Note: Around a function call there maybe other stack operations but that’s not the focus of this post

The Register Set

I’d imagine many readers are familiar with the ARM register set, but just to review;

  • There are 16 data/core registers r0-r15
  • Of these 16, three are special purpose registers
    • Register r13 acts as the stack pointer (SP)
    • Register r14 acts as the link register (LR)
    • Register r15 acts as the program counter (PC)

Basic Model

So the base function call model is that if there are four or fewer 32-bit parameters, r0 through r3 are used to pass the arguments and the call return address is stored in the link register.

If we add a fifth parameter, as in:

void test_function2(int a, int b, int c, int d, int e);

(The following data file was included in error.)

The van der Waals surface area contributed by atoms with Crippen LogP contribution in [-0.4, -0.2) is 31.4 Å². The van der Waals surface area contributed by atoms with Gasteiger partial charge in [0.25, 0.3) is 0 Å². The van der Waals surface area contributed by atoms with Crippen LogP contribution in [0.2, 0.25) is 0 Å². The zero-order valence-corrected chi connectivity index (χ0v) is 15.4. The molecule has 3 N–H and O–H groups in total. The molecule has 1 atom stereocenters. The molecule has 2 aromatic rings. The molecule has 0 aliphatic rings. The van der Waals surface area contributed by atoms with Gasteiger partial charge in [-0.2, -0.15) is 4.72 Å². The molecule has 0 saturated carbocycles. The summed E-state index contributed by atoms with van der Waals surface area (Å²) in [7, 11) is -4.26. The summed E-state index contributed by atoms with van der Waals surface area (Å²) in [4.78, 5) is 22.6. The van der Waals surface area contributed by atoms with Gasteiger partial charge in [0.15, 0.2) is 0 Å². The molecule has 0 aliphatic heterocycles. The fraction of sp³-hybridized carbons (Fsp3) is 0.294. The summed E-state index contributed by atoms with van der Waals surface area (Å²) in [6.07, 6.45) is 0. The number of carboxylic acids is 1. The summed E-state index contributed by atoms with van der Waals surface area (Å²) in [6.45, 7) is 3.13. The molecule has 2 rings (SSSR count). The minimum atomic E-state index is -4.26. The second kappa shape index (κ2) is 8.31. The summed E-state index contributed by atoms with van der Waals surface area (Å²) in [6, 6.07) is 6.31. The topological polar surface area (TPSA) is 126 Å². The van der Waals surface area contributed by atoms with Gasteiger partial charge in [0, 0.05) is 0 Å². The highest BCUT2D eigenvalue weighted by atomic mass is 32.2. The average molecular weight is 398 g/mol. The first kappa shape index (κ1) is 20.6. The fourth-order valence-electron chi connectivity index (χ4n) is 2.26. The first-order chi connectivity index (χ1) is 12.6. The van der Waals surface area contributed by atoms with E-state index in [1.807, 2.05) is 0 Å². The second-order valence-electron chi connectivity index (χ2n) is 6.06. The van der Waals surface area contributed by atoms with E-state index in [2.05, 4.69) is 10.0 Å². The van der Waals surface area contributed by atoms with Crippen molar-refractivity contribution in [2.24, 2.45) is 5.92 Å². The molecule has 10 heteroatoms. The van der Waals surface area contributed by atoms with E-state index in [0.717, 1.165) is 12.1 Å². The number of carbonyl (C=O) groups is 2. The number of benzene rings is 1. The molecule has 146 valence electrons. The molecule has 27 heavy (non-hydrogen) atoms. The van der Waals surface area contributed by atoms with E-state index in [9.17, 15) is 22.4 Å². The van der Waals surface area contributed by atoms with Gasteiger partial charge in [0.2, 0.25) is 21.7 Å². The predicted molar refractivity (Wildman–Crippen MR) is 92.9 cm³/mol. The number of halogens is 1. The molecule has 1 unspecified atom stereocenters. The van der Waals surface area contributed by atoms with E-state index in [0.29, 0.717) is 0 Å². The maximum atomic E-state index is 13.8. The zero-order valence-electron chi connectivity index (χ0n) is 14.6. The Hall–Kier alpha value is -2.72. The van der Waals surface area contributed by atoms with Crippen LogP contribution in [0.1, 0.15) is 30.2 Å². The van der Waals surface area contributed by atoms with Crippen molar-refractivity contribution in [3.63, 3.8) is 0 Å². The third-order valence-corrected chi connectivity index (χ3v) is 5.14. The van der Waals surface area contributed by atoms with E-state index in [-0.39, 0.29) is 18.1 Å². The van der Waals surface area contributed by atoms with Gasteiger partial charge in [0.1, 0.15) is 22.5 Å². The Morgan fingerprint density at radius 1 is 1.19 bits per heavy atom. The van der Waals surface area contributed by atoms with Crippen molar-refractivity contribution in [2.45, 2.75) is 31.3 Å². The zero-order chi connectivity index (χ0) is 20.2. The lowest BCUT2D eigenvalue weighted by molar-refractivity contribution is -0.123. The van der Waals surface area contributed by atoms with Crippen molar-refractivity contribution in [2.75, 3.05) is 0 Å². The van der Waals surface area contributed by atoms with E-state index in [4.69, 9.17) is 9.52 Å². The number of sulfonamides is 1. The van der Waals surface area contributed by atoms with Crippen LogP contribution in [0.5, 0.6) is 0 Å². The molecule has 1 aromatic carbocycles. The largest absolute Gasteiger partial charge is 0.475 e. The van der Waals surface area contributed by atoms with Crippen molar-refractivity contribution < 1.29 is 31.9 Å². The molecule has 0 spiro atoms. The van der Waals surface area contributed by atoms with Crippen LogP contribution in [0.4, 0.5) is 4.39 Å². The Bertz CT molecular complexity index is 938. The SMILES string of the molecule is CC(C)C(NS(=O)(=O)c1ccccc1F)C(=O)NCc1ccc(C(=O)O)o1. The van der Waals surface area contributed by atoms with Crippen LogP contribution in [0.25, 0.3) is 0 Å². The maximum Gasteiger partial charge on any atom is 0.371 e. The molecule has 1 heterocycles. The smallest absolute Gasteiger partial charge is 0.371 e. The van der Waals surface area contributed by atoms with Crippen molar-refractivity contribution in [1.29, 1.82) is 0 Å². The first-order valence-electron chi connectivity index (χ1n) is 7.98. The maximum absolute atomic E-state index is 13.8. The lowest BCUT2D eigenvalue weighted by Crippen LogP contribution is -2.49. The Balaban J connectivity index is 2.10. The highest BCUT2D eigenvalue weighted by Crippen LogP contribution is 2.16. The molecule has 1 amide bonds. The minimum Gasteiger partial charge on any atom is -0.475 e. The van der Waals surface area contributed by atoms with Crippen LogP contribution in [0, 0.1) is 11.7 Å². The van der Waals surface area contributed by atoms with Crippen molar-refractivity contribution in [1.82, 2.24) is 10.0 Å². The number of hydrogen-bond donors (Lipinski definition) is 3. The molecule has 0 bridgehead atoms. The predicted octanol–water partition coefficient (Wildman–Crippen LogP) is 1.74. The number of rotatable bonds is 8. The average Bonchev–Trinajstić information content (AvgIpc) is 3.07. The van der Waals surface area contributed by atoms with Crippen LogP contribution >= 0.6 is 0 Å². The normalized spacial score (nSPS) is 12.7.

int main(void)
{
  //...
  test_function2(1,2,3,4,5);
  //...;
}

We get the following:

        ...
        MOV      r0,#5
        MOV      r3,#4
        MOV      r2,#3
        STR      r0,[sp,#0]
        MOV      r1,#2
        MOV      r0,#1
        BL       test_function2
        ...

Here, the fifth argument (5) is being stored on the stack prior to the call. 

Note however, in a larger code base you are likely to see at least one an extra stack “push” here (quite often r4) which is never accessed in the called function. This is because the stack alignment requirements defined by the AAPCS differ from functions called within the same translation unit to those called across translation units. The basic requirement of the stack is that: